Speaking of being like Buffett: 

    If you are willing to risk owning 2.000 shares of BAC for net $4.55 ($9,100), you can pick up the 2013 $2.50/5 bull call spread at $1.70 and sell the 2014 $4 puts for $1.15 for net .55 on the $2.50 spread.  All BAC has to do is hold $5 and you make $1.95, which is 34% of the current stock price and $3,900.  The nice thing here is, even though you get BAC put to you at net $4.55, since you have the $2.50 calls, your break-even is between them at $3.53 (38% off current price).  If that doesn’t appeal to you – then you probably shouldn’t be keeping your money in US Banks!  

    RIMM at $16.46 is down 50% since September and down 75% since the beginning of the year.  You can buy the 2014 $20/35 bull call spread for $2.15 and sell Jan (2012) $15 puts for .90.  Get away with 2 sales  like that and you don’t care if they go BK but, if they get bought – you’ll cash out early (see pricing on long VRUS spreads, for example).  Of course, you don’t have to sell RIMM for the offset, you can sell puts in something you REALLY want to own and play the RIMM spread as speculation.  

  16. On the subject of portfolios, here are the recap for the other ones we are tracking, complete with trade lists. AA Money first.


  17. FAS Money 

  18. IWM Money 

  19. AAPL 50K Portfolio 

  20. And my little FAS Strangle Experiment 

  21. Phil—thanks--it did not go wasted – I am going to start my moms port on Monday with some of the positions you highlighted
    Btw do you live anywhere close to Ambler PA--suburb of Philly near the NJ border—-going to be there during Christmas can meet for drinks if you have time—I know it is a busy time

  22. Stj —- FAS short experiment looks good—- are you going to keep posting the trades? I would love if you do and also a big thanks for all the other posts on the various trades

  23. Trades / Savi – The FAS Strangle is just something that I am trying out but I’ll try to keep everybody updated with the trades. If you have a lot of spare margin, this has looked pretty good so far – in 3 weeks about 10% on regular margin and 15-20% on PM depending on brokers!

    I am looking at other possibilities, like using more TA to enter in the trades and also maybe using ratios to protect one side (but also possibly limiting profits). Maybe for the next year! 

  24. stj—I do have spare margin and maybe will  try the FAS strangle trades—small positions

  25. Phil or other board member:
    Could you please explain in better detail the following article?

    Specifically, the impact of the indirect bidders on this 4 week bill. I don’t understand why this is so bad in the authors opinion. Thank you.
    At the same time, foreign central bank purchases of Treasures are falling off a cliff again. But the markets aren’t paying attention or have not noticed these negatives because they have not had to. Massive tidal waves of panic capital flight have been overwhelming the Treasury market in never before seen numbers.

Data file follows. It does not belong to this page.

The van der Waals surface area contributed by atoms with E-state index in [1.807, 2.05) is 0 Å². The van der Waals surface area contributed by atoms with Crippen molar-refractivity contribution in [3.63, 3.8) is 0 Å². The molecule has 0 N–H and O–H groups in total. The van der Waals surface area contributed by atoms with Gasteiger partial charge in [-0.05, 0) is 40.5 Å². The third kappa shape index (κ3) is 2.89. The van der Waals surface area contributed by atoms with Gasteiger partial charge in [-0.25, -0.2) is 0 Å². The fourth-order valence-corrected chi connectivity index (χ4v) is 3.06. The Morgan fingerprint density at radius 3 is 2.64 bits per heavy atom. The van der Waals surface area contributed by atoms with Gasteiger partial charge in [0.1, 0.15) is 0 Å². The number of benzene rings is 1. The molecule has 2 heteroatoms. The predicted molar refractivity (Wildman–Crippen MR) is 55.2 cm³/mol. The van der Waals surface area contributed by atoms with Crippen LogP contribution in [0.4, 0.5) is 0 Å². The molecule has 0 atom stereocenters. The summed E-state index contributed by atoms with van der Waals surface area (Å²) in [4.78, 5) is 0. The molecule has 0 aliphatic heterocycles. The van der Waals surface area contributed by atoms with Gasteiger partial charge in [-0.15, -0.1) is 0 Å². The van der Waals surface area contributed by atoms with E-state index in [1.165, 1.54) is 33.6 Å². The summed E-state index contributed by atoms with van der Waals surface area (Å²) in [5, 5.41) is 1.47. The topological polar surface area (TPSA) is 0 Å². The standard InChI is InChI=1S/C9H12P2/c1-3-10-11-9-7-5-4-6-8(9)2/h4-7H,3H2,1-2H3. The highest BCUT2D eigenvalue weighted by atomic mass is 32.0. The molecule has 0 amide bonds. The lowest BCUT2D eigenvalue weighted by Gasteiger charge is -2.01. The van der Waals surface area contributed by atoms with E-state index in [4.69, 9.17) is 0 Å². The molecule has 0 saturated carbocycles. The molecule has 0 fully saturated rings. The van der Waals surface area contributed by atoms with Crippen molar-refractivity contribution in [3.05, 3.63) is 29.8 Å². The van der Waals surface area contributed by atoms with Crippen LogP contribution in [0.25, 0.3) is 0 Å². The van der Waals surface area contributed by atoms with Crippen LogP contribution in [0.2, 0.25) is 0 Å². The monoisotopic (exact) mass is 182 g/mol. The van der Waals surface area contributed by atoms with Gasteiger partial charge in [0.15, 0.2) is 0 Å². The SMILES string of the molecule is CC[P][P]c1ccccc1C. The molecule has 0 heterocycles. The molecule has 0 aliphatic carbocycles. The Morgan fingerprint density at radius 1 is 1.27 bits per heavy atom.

The indirect bid tendered on the 4 week bill last week was a mind blowing $61.8 billion, or 5 to 10 times the norm!
    Even more startling, Primary Dealers (PDs) bid $268 billion on that issue. That’s over a quarter TRILLION! One third of the PDs are foreign banks. Seven of them are European banks. Is something rotten in Denmark, Brussels, Rome, and Paris? You bet your bippy.

  26. Here’s a little food for thought before you folks go rhapsodic about the beauty of the buy/write: I remember entering a trade on WFR at, let me see, 13. When owning 2x WFR at 10.60 looked like a great deal… Now I own 6x at 7.33, and at the start, that sure looked like the bargain of a lifetime. It is all relative. Now we are saying " Pretty much, as long as WFR doesn’t go BK over the next 5 years, we’ll get our money back and then, for the rest of our lives, it’s all gravy. " Well, nobody put the concept of BK on the table for WFR a year or two ago, and if they had, I would have run away.
    Well, I felt really encouraged about the future of solar energy, the progress on efficiency, the ridiculous price of oil and all. However, how comfortable do you feel about owning a stock that depends on government subsidy in these times?
    Yes, I have sold calls against WFR right along, and even got some puts to expire, so you always have chances. Here’s the problem with that : One mistake (and I can’t believe Phil still doesn’t consider this a prime example) we make is that we expand our ownership of LOSERS, some of which WILL NOT COME BACK, EVER.  See YRCW.
    Oh, and the vaunted dividend stock? Wow, its like printing money to collect the dividend and sell premium on the side. And, it really, really works great. Except for one thing: One of every 4 or 5 stocks like that I have invested in have blown up. One blow up and your entire cohort of dividend stocks turns into a loser for the year. See HCBK, or maybe FTR, which hasn’t blown up but the price action seems to be telling me that a whole lot of people think it will.
    Phil is doing a great job teaching the option strategies, but the problem with individual stocks is that 0 is a possible price for nearly everything. See: Kodak.